Chief Executive Officer
Sutter Medical Center
Sacramento, CA-based Sutter Medical Center uses a rapid medical exam to speed patient flow in its busy emergency room. Tom Gagen explains the process, implemented a year ago, and how it helped Sutter improve patient safety and satisfaction during peak times in the ER.
Gagen: Between two sites, we see about 80,000 emergency room patients annually. We've seen our daily census go from about 100 patients a day to 135 over a couple of years at Sutter General Hospital. We were having some throughput problems in taking too long to see patients and having low-acuity patients tie up beds.
Say I'm a typical patient, and I come in. The first thing I usually see is a triage desk with a nurse. During the hours of rapid medical exam, at that triage desk is a nurse and physician. That nurse is getting my vital signs, my symptoms, my history. The physician's doing a very quick medical exam: listening to my symptoms, seeing what my causes are. Basically he's making a decision whether I need to be seen as a regular ED patient or if I'm a lower-acuity patient. I'm not tying up an ED bed waiting for the process—I've been seen and screened. I'm back out waiting for things to come back for a definitive diagnosis.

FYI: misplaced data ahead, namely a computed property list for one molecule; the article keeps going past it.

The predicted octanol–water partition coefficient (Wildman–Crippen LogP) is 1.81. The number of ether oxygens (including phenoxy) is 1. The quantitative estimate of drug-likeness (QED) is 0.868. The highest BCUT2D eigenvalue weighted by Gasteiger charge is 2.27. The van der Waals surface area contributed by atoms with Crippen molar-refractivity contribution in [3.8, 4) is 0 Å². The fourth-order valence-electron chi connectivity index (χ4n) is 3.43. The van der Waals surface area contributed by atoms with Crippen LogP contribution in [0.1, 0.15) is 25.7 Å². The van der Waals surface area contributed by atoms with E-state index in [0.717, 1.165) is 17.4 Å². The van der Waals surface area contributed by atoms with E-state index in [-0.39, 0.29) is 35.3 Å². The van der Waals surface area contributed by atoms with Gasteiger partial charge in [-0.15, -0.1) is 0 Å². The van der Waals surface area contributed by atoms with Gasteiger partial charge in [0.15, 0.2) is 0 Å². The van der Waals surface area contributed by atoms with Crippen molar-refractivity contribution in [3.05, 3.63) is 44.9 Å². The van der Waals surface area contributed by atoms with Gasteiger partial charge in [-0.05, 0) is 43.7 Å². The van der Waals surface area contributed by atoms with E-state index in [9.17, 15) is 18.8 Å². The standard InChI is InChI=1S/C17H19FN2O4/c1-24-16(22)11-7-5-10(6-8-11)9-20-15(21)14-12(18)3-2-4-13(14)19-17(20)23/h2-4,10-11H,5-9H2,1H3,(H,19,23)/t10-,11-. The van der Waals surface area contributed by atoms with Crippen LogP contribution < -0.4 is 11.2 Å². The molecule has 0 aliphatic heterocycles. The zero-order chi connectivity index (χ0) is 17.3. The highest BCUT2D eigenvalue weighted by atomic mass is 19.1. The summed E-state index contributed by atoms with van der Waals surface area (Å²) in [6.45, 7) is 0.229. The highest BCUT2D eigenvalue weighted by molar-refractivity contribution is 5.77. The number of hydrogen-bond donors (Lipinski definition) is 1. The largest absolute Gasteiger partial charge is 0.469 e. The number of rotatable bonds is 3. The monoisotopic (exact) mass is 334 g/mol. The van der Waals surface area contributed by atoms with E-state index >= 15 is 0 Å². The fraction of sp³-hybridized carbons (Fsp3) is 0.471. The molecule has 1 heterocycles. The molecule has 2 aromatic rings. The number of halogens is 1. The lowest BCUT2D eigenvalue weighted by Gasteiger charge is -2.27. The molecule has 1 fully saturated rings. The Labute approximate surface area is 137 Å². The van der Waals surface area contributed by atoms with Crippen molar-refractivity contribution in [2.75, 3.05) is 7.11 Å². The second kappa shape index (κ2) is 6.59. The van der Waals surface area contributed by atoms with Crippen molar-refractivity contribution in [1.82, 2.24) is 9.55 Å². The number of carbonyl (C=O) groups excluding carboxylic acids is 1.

It's let us see more patients, turn those beds over, decrease the number of left-without-being-seen, and decrease diversion hours. From the patient safety side, it helps us get more acute patients to the ER quicker. It puts the patient at the right level of care.